Perspective: Has landscape for FitzGerald's decision changed?

2:40 PM, Feb 28, 2013   |    comments
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CLEVELAND -- Ed FitzGerald has spent months wrestling with a tough decision. The question is "to run or not to run?"

More accurately, the Cuyahoga County Executive's choice is what office to run for -- governor or the job he has now?

He's been laying the groundwork for a possible statewide campaign, crisscrossing the state to make his name and face familiar with the Democratic faithful for a possible challenge of Republican incumbent John Kasich.

Many thought his "I'm declaring"  announcement would  happen by now. It's seemingly turning into a more complicated decision than the hyper-ambitious FitzGerald expected.

FitzGerald's got an appealing, if somewhat limited, resume.

He's been an FBI agent, assistant prosecutor, mayor of Lakewood and head of Cuyahoga County's new government.

He's had a productive first two-plus years heading that government.

This week, a new Quinnipiac poll gave FitzGerald a reality check snapshot where he is.

Governor John Kasich defeats all four prospective Democratic challengers by a six to ten percent margin. FitzGerald loses by the biggest margin, 45 to 35 percent.

And Kasich's popularity numbers are getting better. His approval rating is at an all-time high 53 percent.

Other prospective Democratic candidates are keeping their governor's race interest alive largely behind the scenes.

But Congressman Tim Ryan, former Congresswoman Betty Sutton, and federal consumer champion Richard Cordray all still have their names in play.

Primary or no primary, whoever the Democrats choose will be running against a governor with a strong "jobs and progress" message. Ohio's economy has gotten stronger on Kasich's watch. His government makeover seems to be getting results.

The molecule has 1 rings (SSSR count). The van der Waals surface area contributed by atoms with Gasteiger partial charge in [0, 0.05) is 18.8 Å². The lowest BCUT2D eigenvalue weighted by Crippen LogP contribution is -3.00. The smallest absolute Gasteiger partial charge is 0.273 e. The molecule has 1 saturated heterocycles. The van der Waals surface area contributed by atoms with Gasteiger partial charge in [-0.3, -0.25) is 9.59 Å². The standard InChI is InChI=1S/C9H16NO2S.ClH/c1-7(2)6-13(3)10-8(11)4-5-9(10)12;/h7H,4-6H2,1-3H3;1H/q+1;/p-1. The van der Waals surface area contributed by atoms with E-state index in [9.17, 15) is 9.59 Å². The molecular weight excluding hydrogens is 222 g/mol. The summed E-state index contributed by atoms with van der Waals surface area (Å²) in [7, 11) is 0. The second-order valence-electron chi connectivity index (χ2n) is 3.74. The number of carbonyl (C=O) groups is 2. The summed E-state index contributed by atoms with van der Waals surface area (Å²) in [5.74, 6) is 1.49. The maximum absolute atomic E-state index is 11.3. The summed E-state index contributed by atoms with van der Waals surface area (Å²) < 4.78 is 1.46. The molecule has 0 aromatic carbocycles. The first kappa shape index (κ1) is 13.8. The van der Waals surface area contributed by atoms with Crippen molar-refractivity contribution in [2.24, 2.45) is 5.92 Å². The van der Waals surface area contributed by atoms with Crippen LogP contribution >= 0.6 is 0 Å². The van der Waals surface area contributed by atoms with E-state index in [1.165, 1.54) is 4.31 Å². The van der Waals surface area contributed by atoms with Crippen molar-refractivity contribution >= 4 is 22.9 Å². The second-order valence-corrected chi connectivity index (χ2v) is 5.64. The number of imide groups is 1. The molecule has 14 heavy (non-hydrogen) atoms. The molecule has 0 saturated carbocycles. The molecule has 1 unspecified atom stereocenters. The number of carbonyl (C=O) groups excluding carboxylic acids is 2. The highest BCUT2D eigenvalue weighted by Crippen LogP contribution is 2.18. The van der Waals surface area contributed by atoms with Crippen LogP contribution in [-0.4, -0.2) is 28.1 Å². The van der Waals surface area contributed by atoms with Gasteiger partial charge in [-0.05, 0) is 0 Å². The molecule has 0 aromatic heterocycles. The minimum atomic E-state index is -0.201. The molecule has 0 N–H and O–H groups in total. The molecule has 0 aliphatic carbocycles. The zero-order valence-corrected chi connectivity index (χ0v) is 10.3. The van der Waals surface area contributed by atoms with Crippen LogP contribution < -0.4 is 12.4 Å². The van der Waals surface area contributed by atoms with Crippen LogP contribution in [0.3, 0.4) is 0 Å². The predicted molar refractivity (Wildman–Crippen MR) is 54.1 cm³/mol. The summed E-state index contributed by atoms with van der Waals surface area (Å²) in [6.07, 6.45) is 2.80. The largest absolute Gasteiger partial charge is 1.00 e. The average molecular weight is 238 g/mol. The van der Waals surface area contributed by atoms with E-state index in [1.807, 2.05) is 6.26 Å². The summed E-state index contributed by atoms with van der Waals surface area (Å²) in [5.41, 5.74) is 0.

FitzGeral , or any other Democrat, would have to raise $20 to $25 million. That's way more money that he's ever collected.

Kasich is not the hot-button target he was early in his term.

He's positioning himself as a compassionate conservative. And if the legislature approves, all Ohioans would get an income tax cut to thank him for. They are more likely to notice that than paying a sales tax on more services.

Other Republicans would paint FitzGerald as a hypocrite for opposing the reform measure for the new county government he now runs. He did.

They would call him out as a job-jumping opportunist who has never finished an entire term in any office before setting his sights on another. Think shades of Josh Mandel.

Ohioans would hear about FitzGerald being an incidental part of the now-convicted Jimmy Dimora case.

And there's a very real bottom-line conclusion for a family man with four kids. He'd face a $31,000-a-year pay cut as governor from what he makes now.

Perhaps Kasich is vulnerable to the right candidate with the right message.

FitzGerald must decide if that's him.

In affairs of the heart, it's often said, "it's better to have loved and lost than never to have loved at all."

FitzGerald acts like he thinks he can win. But in politics, "it's better to have run and lost than never to have run at all" is a slogan few would endorse.

Losers in governor's races often become answers to trivia questions.

FitzGerald doesn't want to miss a chance to win. But how good is that chance?


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